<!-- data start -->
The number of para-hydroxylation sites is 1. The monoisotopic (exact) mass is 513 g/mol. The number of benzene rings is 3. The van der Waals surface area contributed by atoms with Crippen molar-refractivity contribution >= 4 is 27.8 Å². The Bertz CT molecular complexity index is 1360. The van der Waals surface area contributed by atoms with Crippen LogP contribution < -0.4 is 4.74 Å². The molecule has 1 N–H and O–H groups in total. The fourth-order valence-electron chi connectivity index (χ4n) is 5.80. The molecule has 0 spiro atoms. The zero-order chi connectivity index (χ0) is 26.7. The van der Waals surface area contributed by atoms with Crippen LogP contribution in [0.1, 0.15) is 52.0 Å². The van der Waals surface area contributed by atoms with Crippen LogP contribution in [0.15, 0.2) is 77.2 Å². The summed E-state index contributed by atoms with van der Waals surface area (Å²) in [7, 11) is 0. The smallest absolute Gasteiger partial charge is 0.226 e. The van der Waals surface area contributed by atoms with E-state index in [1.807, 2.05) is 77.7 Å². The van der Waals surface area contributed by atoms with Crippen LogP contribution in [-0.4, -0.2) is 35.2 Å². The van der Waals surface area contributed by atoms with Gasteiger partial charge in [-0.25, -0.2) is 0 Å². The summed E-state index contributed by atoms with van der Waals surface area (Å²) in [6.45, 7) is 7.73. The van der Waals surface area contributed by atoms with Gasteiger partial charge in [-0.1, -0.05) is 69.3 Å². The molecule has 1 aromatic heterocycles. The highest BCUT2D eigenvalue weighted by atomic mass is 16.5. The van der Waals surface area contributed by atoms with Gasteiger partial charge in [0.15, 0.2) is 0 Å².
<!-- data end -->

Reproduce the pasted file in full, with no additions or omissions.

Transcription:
The number of para-hydroxylation sites is 1. The monoisotopic (exact) mass is 513 g/mol. The number of benzene rings is 3. The van der Waals surface area contributed by atoms with Crippen molar-refractivity contribution >= 4 is 27.8 Å². The Bertz CT molecular complexity index is 1360. The van der Waals surface area contributed by atoms with Crippen LogP contribution < -0.4 is 4.74 Å². The molecule has 1 N–H and O–H groups in total. The fourth-order valence-electron chi connectivity index (χ4n) is 5.80. The molecule has 0 spiro atoms. The zero-order chi connectivity index (χ0) is 26.7. The van der Waals surface area contributed by atoms with Crippen LogP contribution in [0.1, 0.15) is 52.0 Å². The van der Waals surface area contributed by atoms with Crippen LogP contribution in [0.15, 0.2) is 77.2 Å². The summed E-state index contributed by atoms with van der Waals surface area (Å²) in [7, 11) is 0. The smallest absolute Gasteiger partial charge is 0.226 e. The van der Waals surface area contributed by atoms with E-state index in [1.807, 2.05) is 77.7 Å². The van der Waals surface area contributed by atoms with Crippen LogP contribution in [-0.4, -0.2) is 35.2 Å². The van der Waals surface area contributed by atoms with Gasteiger partial charge in [-0.25, -0.2) is 0 Å². The summed E-state index contributed by atoms with van der Waals surface area (Å²) in [6.45, 7) is 7.73. The van der Waals surface area contributed by atoms with Gasteiger partial charge in [-0.1, -0.05) is 69.3 Å². The molecule has 1 aromatic heterocycles. The highest BCUT2D eigenvalue weighted by atomic mass is 16.5. The van der Waals surface area contributed by atoms with Gasteiger partial charge in [0.15, 0.2) is 0 Å².